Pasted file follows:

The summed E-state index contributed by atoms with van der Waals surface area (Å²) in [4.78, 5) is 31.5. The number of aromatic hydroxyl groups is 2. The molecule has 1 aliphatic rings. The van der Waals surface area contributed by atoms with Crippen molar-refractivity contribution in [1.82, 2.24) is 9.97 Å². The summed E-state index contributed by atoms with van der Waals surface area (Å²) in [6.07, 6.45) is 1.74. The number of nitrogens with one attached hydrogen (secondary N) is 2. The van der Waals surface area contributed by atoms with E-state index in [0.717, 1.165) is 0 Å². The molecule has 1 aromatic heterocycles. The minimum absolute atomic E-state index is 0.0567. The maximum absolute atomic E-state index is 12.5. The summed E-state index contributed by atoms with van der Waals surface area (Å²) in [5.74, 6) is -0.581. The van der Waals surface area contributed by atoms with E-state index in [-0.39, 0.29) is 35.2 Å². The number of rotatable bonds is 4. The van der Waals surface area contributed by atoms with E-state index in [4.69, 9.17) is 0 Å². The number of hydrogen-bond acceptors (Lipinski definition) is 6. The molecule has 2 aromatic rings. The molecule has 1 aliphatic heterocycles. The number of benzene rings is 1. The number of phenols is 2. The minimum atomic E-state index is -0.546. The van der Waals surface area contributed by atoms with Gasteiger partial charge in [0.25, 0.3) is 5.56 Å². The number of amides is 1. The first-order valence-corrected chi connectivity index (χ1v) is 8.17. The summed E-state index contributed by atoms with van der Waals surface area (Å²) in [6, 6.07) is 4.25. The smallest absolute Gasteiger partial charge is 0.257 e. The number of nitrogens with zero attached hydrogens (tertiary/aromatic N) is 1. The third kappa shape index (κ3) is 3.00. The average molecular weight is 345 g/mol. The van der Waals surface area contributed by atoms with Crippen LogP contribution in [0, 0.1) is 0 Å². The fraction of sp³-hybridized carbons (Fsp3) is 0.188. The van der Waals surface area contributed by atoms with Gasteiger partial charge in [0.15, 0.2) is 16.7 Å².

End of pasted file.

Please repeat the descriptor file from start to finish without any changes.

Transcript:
The summed E-state index contributed by atoms with van der Waals surface area (Å²) in [4.78, 5) is 31.5. The number of aromatic hydroxyl groups is 2. The molecule has 1 aliphatic rings. The van der Waals surface area contributed by atoms with Crippen molar-refractivity contribution in [1.82, 2.24) is 9.97 Å². The summed E-state index contributed by atoms with van der Waals surface area (Å²) in [6.07, 6.45) is 1.74. The number of nitrogens with one attached hydrogen (secondary N) is 2. The van der Waals surface area contributed by atoms with E-state index in [0.717, 1.165) is 0 Å². The molecule has 1 aromatic heterocycles. The minimum absolute atomic E-state index is 0.0567. The maximum absolute atomic E-state index is 12.5. The summed E-state index contributed by atoms with van der Waals surface area (Å²) in [5.74, 6) is -0.581. The van der Waals surface area contributed by atoms with E-state index in [-0.39, 0.29) is 35.2 Å². The number of rotatable bonds is 4. The van der Waals surface area contributed by atoms with E-state index in [4.69, 9.17) is 0 Å². The number of hydrogen-bond acceptors (Lipinski definition) is 6. The molecule has 2 aromatic rings. The molecule has 1 aliphatic heterocycles. The number of benzene rings is 1. The number of phenols is 2. The minimum atomic E-state index is -0.546. The van der Waals surface area contributed by atoms with Gasteiger partial charge in [0.25, 0.3) is 5.56 Å². The number of amides is 1. The first-order valence-corrected chi connectivity index (χ1v) is 8.17. The summed E-state index contributed by atoms with van der Waals surface area (Å²) in [6, 6.07) is 4.25. The smallest absolute Gasteiger partial charge is 0.257 e. The number of nitrogens with zero attached hydrogens (tertiary/aromatic N) is 1. The third kappa shape index (κ3) is 3.00. The average molecular weight is 345 g/mol. The van der Waals surface area contributed by atoms with Crippen LogP contribution in [0, 0.1) is 0 Å². The fraction of sp³-hybridized carbons (Fsp3) is 0.188. The van der Waals surface area contributed by atoms with Gasteiger partial charge in [0.15, 0.2) is 16.7 Å².